bassatin baanoub in january
January is a busy month for Bassatin Baanoub. While the Origanum syriacum, which makes their za’atar mix, is quietly getting on with life, there are plenty of other things to do. Shovelling manure to nurture trees and keeping beehives healthy by burning, then soaking the hives in hot linseed oil, are just two of the tasks required. While they might appear on many farmers’ January to-do list, Yasmina’s “sensible precautions” probably won’t – unless you farm in Lebanon and Palestine.
carob seed pods picked in August, washed, drying in the sun
taking sensible precautions
Farming close enough to hear some of the bombing on the villages of Marjaayoun and Kafar Killa, means that the Bassatin Baanoub team need to be prepared in case there is a closer strike on the land. Googling “what to do when phosphorus explodes beside you” illustrates the reality of living conditions for those in the south. Israel has dropped phosphorus bombs over the last 3 months in south Lebanon. The ecological damage to areas south of Bassatin Baanoub, such as Deir Mimas, famous for its olive oil, is considerable. Living with the endless buzz of surveillance drones and the frightening sonic boom created by Israeli jets is a disturbing new normal. Luckily since Yasmina has carob molasses to make, her thoughts are elsewhere.
cracked manually, then crushed by machine before soaking overnight
what's carob molasses?
Like pomegranate molasses, carob molasses is another hugely popular ingredient in Lebanon. When mixed with tahini (think peanut butter and jam but much more sophisticated) this dark brown earthy treacle-like substance is food for the soul. The making of it is akin to alchemy.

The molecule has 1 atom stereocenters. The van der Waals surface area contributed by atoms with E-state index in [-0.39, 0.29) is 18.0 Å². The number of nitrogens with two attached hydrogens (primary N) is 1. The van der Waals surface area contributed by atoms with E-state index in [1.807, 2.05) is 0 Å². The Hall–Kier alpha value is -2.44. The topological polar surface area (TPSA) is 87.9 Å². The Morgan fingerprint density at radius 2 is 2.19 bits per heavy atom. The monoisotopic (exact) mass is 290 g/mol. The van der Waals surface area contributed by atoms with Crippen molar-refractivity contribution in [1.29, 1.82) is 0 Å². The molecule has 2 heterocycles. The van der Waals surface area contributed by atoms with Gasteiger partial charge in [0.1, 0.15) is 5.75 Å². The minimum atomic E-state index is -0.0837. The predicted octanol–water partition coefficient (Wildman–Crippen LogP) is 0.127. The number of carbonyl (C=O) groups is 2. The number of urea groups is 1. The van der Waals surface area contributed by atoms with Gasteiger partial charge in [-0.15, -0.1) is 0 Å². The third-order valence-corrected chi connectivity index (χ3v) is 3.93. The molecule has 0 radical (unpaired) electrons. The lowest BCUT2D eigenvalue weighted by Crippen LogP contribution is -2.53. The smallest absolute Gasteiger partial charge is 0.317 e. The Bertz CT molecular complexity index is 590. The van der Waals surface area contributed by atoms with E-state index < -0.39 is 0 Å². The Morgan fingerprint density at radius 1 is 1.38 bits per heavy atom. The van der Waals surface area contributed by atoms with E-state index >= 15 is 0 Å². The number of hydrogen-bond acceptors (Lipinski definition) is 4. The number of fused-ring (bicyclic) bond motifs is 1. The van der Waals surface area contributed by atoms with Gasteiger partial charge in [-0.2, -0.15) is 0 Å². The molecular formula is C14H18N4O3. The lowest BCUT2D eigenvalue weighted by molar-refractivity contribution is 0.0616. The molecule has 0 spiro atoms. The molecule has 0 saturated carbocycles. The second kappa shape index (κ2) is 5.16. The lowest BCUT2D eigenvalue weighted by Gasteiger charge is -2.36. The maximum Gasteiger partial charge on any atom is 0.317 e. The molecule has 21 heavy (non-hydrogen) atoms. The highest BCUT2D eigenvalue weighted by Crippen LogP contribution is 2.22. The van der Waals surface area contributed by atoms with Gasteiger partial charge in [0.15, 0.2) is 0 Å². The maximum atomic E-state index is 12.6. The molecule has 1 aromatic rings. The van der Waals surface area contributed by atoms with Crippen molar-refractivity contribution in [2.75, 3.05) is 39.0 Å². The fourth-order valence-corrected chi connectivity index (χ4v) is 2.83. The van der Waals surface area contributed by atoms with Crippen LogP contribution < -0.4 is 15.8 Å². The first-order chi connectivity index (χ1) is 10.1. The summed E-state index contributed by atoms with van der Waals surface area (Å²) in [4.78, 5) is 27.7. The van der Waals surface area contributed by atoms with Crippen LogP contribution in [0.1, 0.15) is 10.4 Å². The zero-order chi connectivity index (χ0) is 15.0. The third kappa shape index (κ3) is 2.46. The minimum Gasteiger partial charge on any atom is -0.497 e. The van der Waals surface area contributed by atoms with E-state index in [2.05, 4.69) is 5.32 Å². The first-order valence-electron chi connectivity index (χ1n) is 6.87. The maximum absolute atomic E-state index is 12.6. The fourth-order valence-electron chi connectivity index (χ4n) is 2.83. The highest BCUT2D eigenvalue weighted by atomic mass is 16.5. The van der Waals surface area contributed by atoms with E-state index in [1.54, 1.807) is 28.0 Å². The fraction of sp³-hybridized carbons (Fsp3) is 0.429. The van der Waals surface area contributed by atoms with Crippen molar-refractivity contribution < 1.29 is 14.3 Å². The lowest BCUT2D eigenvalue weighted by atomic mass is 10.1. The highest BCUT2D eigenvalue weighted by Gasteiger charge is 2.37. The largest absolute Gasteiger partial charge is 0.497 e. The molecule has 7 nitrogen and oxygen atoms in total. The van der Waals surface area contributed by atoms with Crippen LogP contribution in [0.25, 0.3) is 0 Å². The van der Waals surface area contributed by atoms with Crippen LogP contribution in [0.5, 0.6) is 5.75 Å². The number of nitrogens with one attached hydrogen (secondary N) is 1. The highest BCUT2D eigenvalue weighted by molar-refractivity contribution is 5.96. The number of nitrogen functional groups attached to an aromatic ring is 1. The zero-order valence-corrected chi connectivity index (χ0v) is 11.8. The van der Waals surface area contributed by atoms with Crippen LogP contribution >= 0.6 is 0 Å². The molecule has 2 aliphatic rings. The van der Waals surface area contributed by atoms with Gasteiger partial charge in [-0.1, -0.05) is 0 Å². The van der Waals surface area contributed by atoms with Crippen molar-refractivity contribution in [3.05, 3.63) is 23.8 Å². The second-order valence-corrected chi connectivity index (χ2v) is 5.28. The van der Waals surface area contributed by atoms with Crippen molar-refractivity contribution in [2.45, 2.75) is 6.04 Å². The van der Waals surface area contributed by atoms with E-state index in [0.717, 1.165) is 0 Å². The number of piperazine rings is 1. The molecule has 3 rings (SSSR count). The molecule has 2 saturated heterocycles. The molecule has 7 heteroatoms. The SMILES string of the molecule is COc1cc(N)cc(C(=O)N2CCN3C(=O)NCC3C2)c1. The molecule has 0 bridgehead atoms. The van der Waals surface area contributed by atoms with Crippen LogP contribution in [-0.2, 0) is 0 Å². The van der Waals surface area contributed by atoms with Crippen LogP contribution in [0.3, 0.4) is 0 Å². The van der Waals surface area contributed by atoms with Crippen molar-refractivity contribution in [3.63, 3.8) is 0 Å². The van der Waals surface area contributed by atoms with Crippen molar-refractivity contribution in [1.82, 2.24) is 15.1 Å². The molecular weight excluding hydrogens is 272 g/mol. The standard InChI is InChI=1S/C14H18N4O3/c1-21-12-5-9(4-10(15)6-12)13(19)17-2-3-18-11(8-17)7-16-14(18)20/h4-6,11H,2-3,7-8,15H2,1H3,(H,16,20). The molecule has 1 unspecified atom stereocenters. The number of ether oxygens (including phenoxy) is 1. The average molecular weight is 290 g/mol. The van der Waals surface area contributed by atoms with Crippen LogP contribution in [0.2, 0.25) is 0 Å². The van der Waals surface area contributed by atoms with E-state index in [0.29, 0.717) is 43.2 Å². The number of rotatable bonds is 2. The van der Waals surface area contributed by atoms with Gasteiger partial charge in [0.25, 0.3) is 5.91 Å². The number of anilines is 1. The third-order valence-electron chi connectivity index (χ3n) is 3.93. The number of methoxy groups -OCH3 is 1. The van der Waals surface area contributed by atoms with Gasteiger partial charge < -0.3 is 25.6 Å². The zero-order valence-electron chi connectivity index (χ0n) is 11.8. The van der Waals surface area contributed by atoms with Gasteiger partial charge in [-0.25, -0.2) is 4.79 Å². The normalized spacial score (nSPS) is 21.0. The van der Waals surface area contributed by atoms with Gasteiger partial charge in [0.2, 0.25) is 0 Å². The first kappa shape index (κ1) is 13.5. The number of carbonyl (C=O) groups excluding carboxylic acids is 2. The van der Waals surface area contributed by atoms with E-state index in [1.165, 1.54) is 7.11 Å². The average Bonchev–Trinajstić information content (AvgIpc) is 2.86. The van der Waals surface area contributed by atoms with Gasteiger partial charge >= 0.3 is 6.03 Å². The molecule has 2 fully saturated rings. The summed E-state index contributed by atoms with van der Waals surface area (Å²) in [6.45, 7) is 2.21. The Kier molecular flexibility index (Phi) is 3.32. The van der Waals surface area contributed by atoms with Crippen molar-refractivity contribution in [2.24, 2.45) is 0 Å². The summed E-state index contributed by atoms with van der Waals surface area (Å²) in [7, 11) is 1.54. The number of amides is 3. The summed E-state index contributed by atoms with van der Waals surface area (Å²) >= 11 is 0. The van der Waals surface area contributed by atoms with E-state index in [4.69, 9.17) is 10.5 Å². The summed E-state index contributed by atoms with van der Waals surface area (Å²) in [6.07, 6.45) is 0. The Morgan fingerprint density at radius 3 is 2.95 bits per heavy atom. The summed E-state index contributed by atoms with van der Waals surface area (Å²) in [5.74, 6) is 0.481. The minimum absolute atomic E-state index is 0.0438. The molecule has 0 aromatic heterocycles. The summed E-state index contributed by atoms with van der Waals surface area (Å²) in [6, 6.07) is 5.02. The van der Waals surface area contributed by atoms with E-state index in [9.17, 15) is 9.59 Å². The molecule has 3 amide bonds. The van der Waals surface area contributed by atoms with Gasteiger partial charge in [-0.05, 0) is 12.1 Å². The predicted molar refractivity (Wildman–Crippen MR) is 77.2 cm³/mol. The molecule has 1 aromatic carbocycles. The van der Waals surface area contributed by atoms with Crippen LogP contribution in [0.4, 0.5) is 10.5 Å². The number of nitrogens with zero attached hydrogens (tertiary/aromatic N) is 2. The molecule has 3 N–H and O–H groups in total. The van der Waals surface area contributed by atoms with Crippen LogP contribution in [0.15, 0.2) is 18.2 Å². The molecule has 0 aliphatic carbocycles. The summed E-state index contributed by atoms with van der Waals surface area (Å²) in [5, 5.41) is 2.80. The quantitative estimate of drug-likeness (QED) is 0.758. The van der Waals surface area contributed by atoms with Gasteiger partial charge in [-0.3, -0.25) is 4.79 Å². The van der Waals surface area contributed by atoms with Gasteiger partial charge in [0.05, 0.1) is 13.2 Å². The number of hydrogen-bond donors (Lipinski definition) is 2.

From the legume family, the carob tree is a survivor from the ice age. Its long flat dark leathery pods are gathered in August, washed and left to dry in the sun. January, being cooler, is the month to make the molasses, with no fear of fermentation. The crushed pods are soaked overnight, before the extracted pulp and the sweet water is heated. After the first 5 or 6 hours of boiling “which is boring” Yasmina says, “it’s the final two hours where the magic happens“
extracted pulp and sweet water ready for reduction
bit like marmalade
Reduced to 10-15% of its weight, Yasmina tests some on a cold plate. A bit like testing for marmalade’s setting point, here when the golden foam remains on top of the liquid, the molasses is ready to be bottled.
Next on the list is making marmalade, from this year’s bumper crop of “bou sfeir”– bitter oranges. With just enough oregano added to make this their signature conserve, it’s a marmalade triumph. Yasmina also has in mind to make bitter orange peel saturated in syrup, and “pâte de fruit” and fruit leather, if her hands and time allow. We hope to be able to import some of these delicious products soon.